Oscar Ribeiro de Almeida Niemeyer Soares Filho – or Oscar Niemeyer for short – is the architect of, or what promised to be, Brazil’s brave new world: a tomorrow that with a history of socio-economic division, Brazil has yet to deliver on. But that hasn’t stopped the 104-year-old architect from trying.
Rather than focusing on Brasilía’s iconic exteriors, photographer Vincent Fournier has instead chosen to document a direct relationship between people, the architecture, and its surroundings.
Function begets form. That ‘function’ relates as closely to how we feel as it does to what we do. That these two verbs are inextricably linked is a notion not lost on Niemeyer in his design, nor through the Fournier’s photographic lense.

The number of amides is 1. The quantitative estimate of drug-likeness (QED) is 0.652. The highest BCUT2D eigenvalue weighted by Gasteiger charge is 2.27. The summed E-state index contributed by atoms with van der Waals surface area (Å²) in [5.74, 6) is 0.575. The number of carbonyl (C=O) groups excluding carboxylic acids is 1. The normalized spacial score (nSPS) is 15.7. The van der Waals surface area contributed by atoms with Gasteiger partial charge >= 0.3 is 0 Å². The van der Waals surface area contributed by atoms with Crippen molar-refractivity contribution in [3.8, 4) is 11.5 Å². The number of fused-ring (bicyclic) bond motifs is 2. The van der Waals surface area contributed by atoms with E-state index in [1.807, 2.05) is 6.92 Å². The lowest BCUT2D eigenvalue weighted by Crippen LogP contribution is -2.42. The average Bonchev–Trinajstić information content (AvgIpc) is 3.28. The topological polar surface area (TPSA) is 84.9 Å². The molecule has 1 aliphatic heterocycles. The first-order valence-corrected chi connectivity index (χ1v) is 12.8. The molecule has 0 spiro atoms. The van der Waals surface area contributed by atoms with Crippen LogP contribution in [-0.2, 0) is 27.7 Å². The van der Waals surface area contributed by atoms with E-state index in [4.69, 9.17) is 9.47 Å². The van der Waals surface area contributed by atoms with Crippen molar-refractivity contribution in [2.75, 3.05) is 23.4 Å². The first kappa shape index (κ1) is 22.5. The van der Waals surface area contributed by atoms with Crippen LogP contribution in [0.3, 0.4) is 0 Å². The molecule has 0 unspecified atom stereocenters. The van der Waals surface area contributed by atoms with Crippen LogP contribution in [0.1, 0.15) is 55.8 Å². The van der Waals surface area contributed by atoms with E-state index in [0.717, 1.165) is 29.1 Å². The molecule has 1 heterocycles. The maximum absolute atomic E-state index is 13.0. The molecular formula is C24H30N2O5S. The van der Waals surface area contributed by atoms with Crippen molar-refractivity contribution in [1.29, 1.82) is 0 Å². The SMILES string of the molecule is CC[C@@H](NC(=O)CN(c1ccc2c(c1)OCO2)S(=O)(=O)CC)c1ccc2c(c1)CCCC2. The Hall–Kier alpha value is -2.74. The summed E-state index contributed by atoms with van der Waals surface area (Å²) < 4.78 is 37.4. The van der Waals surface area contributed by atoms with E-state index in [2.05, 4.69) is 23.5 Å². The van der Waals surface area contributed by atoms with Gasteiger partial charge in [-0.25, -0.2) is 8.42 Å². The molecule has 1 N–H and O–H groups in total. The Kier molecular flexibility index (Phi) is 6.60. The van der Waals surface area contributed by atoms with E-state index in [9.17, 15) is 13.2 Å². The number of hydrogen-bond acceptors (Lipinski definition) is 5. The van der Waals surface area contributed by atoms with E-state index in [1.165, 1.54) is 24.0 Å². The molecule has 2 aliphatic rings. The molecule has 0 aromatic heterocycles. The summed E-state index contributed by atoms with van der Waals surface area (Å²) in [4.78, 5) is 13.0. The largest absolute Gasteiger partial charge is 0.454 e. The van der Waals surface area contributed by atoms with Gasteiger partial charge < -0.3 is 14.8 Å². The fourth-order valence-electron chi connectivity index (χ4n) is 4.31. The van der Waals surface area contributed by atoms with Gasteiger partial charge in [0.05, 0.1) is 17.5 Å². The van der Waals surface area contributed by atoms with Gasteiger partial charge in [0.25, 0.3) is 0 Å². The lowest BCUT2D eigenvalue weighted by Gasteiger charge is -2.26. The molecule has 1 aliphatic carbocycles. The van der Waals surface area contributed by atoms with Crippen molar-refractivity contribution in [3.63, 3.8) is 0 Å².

In 2004 Brazil’s president Luiz Inácio Lula da Silva proposed legislation that would confer special landmark status on all of Niemeyer’s buildings – and with good reason. Some may suggest that Brasilía’s Modernist architecture represents little more than an example of a failed utopia, but if through Fournier’s images we can see a glimpse of that brave new world, then there’s no failure in that.